What can the Swanson’s TV Dinner teach us about success

“In 1953, C. A. Swanson and Sons, a poultry producer, was stuck with 260 tons of frozen turkey and insufficient storage room. They kept moving it around the country in freezer boxcars. Jerry Thomas, a salesman for the company, was on a business trip, noticed the three-compartment aluminum trays used to serve airline meals, and idea clicked. Observing that the television was fast replacing the fireplace as the centerpiece of most American homes, he anticipated a society where the family would begin eating in the living room in front of the television. He wondered: what if you took that frozen turkey, put it into those aluminum trays alongside some stuffing and potatoes, and called them TV dinners? A half century and 6 billion dinners later, Swanson still sells more than 150 million TV dinners each year.”

— Jason Jennings & Laurence Haghton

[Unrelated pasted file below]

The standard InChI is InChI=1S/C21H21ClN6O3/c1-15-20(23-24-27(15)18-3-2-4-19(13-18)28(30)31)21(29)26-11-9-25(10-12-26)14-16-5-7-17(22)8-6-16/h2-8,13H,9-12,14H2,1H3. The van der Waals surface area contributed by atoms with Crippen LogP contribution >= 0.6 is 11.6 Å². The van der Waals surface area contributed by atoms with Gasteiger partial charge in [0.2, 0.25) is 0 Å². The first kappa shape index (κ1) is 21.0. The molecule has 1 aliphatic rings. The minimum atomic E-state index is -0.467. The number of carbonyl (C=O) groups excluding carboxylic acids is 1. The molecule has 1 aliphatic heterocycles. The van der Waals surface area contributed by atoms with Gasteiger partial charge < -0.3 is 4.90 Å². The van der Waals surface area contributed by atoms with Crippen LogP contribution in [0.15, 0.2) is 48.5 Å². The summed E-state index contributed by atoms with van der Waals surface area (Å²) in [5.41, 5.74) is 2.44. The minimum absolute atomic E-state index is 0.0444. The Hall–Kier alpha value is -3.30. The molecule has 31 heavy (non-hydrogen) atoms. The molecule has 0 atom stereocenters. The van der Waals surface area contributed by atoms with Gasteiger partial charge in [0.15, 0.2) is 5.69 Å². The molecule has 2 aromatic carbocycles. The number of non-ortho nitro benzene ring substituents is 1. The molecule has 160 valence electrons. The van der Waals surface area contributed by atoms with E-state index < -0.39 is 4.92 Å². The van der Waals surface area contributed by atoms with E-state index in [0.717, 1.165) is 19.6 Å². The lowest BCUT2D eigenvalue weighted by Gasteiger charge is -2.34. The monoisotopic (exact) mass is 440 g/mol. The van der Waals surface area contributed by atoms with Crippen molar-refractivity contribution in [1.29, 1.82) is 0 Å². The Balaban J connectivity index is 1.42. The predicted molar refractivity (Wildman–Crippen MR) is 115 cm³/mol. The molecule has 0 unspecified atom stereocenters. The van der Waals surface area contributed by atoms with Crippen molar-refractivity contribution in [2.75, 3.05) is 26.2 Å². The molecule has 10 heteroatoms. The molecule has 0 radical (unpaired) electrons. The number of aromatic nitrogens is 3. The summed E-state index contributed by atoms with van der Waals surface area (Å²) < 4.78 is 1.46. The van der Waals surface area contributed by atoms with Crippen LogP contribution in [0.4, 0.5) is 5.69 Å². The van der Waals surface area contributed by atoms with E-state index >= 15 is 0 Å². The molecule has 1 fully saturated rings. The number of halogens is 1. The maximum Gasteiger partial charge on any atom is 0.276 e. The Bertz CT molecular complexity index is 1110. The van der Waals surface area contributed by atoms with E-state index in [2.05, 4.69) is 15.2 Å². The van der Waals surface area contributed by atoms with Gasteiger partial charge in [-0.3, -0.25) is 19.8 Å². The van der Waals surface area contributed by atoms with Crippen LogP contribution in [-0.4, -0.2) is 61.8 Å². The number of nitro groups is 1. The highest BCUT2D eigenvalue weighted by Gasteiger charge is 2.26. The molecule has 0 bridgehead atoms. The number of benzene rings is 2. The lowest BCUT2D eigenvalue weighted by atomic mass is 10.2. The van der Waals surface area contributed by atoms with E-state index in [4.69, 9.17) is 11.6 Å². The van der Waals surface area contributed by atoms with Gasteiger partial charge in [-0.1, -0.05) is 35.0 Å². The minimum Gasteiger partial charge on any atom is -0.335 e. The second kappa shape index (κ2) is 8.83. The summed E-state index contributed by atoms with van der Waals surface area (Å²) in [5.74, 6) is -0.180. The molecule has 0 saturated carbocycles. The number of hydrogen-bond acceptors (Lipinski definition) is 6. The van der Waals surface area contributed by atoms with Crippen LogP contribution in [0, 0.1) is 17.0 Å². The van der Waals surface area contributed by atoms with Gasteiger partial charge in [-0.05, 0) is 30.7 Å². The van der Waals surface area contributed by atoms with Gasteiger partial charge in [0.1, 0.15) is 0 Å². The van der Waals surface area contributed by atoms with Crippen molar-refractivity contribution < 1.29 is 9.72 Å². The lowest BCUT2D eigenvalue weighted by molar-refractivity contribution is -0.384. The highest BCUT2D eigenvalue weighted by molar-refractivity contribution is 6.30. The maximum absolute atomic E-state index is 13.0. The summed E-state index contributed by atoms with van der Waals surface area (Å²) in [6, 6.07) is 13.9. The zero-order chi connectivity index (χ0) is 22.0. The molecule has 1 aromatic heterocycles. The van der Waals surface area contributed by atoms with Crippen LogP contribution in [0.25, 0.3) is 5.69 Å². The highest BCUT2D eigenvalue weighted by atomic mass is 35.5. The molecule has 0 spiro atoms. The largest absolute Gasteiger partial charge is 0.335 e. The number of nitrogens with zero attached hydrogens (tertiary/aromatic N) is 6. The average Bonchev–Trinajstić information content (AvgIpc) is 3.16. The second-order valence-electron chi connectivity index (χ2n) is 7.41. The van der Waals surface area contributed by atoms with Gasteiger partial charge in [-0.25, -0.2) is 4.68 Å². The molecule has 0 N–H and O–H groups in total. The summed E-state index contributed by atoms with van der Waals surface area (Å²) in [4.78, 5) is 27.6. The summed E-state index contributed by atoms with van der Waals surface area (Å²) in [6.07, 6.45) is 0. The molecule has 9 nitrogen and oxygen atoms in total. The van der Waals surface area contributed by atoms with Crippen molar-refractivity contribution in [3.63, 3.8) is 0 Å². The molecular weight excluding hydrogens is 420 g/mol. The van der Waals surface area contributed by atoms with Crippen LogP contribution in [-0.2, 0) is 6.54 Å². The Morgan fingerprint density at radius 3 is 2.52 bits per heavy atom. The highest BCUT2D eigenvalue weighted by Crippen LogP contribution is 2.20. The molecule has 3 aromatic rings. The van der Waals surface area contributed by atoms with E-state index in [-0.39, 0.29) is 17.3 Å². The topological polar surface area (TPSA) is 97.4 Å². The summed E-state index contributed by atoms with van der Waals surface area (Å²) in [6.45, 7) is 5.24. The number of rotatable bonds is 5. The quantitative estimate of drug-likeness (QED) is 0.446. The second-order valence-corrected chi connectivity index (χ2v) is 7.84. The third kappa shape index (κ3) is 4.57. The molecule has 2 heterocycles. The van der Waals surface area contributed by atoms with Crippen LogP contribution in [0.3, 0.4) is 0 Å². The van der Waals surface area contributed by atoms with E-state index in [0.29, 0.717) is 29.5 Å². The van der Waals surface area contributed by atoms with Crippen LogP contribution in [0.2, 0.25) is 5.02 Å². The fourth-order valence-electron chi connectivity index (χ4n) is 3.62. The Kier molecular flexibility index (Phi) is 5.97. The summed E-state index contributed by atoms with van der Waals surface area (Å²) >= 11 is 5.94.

It’s not the BIG that eat the SMALL…it’s the FAST that eat the SLOW 

My 2¢:
Money follows ideas. In business, to be a success, often you only have to be right once. Just ask Peter Huszcz, the inventor of Meatball Magic.

Did you notice the TV screen and the knobs pictured on the above package?
For the best brands, selling is not an isolated activity.
It’s nicely integrated in all customer touch points.
A quick reminder, customer touch points = places where your business touches your customers.
(Here’s a simple guide to your customer touch points.)

Your customer touch points can and should be:
a. mapped out;
b. designed to be enjoyable, productive and attractive ; and
c. actively managed to maximize customer value.

For business building ideas that last, study the winners.
What fuels positive word of mouth marketing in business is the quality of interactions with your customer base, not the quantity of interactions. Let’s not forget—most people want a long-term relationship. We would like our activities, even the most mundane, to add up to and build a relationship.